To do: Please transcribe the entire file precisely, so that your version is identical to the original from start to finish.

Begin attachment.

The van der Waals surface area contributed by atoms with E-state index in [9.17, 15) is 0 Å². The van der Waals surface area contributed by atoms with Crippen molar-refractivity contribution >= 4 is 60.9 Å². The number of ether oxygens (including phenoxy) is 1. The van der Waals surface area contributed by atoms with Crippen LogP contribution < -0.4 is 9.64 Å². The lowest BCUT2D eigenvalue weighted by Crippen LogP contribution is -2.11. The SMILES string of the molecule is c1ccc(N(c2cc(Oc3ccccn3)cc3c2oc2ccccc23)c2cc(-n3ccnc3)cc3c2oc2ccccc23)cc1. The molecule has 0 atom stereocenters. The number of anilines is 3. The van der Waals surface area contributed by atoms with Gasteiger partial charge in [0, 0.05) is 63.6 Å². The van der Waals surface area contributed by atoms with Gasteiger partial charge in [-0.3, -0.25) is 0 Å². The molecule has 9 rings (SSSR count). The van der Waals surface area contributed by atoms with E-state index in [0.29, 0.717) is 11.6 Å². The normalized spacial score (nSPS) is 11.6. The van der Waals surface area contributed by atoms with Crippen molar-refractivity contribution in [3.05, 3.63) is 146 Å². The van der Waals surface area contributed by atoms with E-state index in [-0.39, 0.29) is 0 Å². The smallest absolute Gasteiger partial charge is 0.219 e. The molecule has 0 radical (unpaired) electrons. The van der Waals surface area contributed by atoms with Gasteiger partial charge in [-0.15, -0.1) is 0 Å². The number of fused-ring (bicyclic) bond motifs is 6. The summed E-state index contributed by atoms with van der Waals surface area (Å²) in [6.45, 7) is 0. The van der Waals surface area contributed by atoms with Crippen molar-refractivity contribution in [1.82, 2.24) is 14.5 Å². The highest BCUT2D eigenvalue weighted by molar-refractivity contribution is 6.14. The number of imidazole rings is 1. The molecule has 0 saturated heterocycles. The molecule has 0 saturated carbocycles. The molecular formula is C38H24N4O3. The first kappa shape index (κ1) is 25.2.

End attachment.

The van der Waals surface area contributed by atoms with E-state index in [9.17, 15) is 0 Å². The van der Waals surface area contributed by atoms with Crippen molar-refractivity contribution >= 4 is 60.9 Å². The number of ether oxygens (including phenoxy) is 1. The van der Waals surface area contributed by atoms with Crippen LogP contribution < -0.4 is 9.64 Å². The lowest BCUT2D eigenvalue weighted by Crippen LogP contribution is -2.11. The SMILES string of the molecule is c1ccc(N(c2cc(Oc3ccccn3)cc3c2oc2ccccc23)c2cc(-n3ccnc3)cc3c2oc2ccccc23)cc1. The molecule has 0 atom stereocenters. The number of anilines is 3. The van der Waals surface area contributed by atoms with Gasteiger partial charge in [0, 0.05) is 63.6 Å². The van der Waals surface area contributed by atoms with Gasteiger partial charge in [-0.3, -0.25) is 0 Å². The molecule has 9 rings (SSSR count). The van der Waals surface area contributed by atoms with E-state index in [0.29, 0.717) is 11.6 Å². The normalized spacial score (nSPS) is 11.6. The van der Waals surface area contributed by atoms with Crippen molar-refractivity contribution in [3.05, 3.63) is 146 Å². The van der Waals surface area contributed by atoms with E-state index in [-0.39, 0.29) is 0 Å². The smallest absolute Gasteiger partial charge is 0.219 e. The molecule has 0 radical (unpaired) electrons. The van der Waals surface area contributed by atoms with Gasteiger partial charge in [-0.15, -0.1) is 0 Å². The number of fused-ring (bicyclic) bond motifs is 6. The summed E-state index contributed by atoms with van der Waals surface area (Å²) in [6.45, 7) is 0. The van der Waals surface area contributed by atoms with Crippen molar-refractivity contribution in [1.82, 2.24) is 14.5 Å². The highest BCUT2D eigenvalue weighted by molar-refractivity contribution is 6.14. The number of imidazole rings is 1. The molecule has 0 saturated heterocycles. The molecule has 0 saturated carbocycles. The molecular formula is C38H24N4O3. The first kappa shape index (κ1) is 25.2.